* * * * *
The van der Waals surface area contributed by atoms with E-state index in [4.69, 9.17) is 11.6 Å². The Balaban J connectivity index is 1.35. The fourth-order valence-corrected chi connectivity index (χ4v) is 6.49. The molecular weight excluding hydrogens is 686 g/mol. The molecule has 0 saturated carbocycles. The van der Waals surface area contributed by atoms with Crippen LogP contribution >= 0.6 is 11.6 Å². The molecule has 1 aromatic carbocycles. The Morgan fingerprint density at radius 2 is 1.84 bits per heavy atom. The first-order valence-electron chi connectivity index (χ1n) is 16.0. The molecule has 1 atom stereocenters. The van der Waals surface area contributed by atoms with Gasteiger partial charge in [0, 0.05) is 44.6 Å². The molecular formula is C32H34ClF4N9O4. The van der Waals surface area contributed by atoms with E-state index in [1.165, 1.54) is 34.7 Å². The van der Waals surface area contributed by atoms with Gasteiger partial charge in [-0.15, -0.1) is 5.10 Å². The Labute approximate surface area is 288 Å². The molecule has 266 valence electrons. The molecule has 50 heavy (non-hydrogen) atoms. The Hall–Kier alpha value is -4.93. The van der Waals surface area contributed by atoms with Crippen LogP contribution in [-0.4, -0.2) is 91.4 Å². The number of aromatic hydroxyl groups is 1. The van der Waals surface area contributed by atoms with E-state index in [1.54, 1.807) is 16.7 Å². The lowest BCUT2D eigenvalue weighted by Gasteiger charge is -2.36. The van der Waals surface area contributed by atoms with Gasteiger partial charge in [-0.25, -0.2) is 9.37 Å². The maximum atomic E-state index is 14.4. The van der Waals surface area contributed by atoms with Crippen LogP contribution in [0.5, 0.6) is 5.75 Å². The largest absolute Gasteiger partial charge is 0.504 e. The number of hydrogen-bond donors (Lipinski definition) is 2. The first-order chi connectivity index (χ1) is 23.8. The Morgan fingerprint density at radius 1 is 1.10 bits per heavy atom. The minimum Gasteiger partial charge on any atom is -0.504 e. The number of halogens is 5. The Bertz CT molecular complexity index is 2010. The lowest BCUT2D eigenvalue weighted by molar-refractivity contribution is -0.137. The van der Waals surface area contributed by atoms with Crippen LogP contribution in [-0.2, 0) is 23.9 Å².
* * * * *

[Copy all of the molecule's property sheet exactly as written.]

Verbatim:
The van der Waals surface area contributed by atoms with E-state index in [4.69, 9.17) is 11.6 Å². The Balaban J connectivity index is 1.35. The fourth-order valence-corrected chi connectivity index (χ4v) is 6.49. The molecular weight excluding hydrogens is 686 g/mol. The molecule has 0 saturated carbocycles. The van der Waals surface area contributed by atoms with Crippen LogP contribution >= 0.6 is 11.6 Å². The molecule has 1 aromatic carbocycles. The Morgan fingerprint density at radius 2 is 1.84 bits per heavy atom. The first-order valence-electron chi connectivity index (χ1n) is 16.0. The molecule has 1 atom stereocenters. The van der Waals surface area contributed by atoms with Gasteiger partial charge in [0, 0.05) is 44.6 Å². The molecular formula is C32H34ClF4N9O4. The van der Waals surface area contributed by atoms with E-state index in [1.165, 1.54) is 34.7 Å². The van der Waals surface area contributed by atoms with Gasteiger partial charge in [-0.15, -0.1) is 5.10 Å². The Labute approximate surface area is 288 Å². The molecule has 266 valence electrons. The molecule has 50 heavy (non-hydrogen) atoms. The Hall–Kier alpha value is -4.93. The van der Waals surface area contributed by atoms with Crippen LogP contribution in [-0.4, -0.2) is 91.4 Å². The number of aromatic hydroxyl groups is 1. The van der Waals surface area contributed by atoms with E-state index in [1.54, 1.807) is 16.7 Å². The lowest BCUT2D eigenvalue weighted by Gasteiger charge is -2.36. The van der Waals surface area contributed by atoms with Gasteiger partial charge in [-0.25, -0.2) is 9.37 Å². The maximum atomic E-state index is 14.4. The van der Waals surface area contributed by atoms with Crippen LogP contribution in [0.5, 0.6) is 5.75 Å². The largest absolute Gasteiger partial charge is 0.504 e. The number of hydrogen-bond donors (Lipinski definition) is 2. The first-order chi connectivity index (χ1) is 23.8. The Morgan fingerprint density at radius 1 is 1.10 bits per heavy atom. The minimum Gasteiger partial charge on any atom is -0.504 e. The number of halogens is 5. The Bertz CT molecular complexity index is 2010. The lowest BCUT2D eigenvalue weighted by molar-refractivity contribution is -0.137. The van der Waals surface area contributed by atoms with Crippen LogP contribution in [-0.2, 0) is 23.9 Å².